New Rule: Classes should be sealed/final by default

I would propose to introduce a new rule that warns on classes that are neither static, abstract, of sealed/final.

Inheritance is one of the pillar of OOP. However, in the real world, most classes are not designed to be properly inheritable.

Properly designing a class to be inheritable is a tricky task. One must anticipate state initialization, state correctness, state mutability and also non-public methods calls from descendants. Anticipating well code re-use is hard and this requires experience. As a consequence there is no chance that a class gets well designed for inheritance by chance.

This is applicable to Java, .NET, PHP, and others.

The tricky part is - of course - how to make clear that a class is open for inheritance:

public /* virtual */ class MyVirtualClass { } // can be compliant, not my preference

[Inheritable]
public class MyInheritableClass { }  // Convention based attribute, my preferred option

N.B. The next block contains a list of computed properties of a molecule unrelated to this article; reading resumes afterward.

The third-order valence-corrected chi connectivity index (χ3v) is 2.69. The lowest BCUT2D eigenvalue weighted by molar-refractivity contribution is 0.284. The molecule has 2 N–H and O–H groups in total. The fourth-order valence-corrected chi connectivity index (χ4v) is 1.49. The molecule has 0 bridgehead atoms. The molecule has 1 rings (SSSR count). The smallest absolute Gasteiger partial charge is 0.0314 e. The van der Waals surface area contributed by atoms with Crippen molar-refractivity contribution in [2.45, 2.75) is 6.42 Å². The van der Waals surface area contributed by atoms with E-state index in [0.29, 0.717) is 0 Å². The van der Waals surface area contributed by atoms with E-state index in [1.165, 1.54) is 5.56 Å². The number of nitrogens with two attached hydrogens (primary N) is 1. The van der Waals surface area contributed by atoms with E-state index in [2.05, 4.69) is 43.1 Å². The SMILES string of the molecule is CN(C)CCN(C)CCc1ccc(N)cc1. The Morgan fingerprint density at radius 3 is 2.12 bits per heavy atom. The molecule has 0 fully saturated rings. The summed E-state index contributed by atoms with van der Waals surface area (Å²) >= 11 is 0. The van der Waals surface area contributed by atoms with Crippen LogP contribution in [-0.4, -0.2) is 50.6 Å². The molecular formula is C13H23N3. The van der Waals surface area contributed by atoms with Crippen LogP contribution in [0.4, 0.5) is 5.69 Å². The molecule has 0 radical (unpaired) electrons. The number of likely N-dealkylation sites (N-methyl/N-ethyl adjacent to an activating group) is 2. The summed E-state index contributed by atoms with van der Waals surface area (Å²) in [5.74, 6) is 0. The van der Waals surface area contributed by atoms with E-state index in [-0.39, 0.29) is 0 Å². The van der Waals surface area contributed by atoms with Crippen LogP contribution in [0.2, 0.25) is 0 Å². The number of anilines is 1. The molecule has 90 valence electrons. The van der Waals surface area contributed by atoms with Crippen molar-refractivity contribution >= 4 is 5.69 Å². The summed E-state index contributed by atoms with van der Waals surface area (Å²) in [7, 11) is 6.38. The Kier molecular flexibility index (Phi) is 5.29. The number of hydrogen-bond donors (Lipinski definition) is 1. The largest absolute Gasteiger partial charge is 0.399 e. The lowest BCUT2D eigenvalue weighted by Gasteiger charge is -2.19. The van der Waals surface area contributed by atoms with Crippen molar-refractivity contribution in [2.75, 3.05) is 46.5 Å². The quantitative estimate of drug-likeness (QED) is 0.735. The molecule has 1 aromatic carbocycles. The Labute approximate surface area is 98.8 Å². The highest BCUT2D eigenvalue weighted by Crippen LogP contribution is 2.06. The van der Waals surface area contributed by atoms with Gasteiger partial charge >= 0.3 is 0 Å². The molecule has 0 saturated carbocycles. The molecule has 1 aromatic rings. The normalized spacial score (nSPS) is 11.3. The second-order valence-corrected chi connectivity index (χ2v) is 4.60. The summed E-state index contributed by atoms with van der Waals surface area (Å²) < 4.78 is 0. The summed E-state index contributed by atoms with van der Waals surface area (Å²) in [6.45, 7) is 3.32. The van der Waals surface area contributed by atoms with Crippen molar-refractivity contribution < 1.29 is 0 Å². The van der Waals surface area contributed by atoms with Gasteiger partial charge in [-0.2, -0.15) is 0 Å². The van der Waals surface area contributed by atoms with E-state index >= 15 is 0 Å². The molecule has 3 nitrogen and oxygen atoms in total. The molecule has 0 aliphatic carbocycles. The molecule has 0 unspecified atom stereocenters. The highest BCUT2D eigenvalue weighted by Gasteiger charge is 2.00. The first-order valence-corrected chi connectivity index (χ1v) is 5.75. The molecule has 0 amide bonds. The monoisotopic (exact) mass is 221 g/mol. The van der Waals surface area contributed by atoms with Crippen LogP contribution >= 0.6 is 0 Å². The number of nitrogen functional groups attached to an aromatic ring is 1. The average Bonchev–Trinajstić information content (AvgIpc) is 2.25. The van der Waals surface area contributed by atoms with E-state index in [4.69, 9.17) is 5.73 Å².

public sealed class InheritsFrom : WithKnownInheritance { }
public class WithKnownInheritance { } // I'm not sure if this should be sufficient once in the same assembly

public class WithVirtualMethod // Compliant, making a method virtual is a sign of willingly inheritable
{
    public virtual void MyVirtualMethod() { }
}

public class WithVirtualProperty // Compliant, making a property virtual is a sign of willingly inheritable
{
    public virtual int MyVirtualProperty => 42;
}

What to pick is a debate, and might be language specific, although I would prefer to have a similar solution for all languages.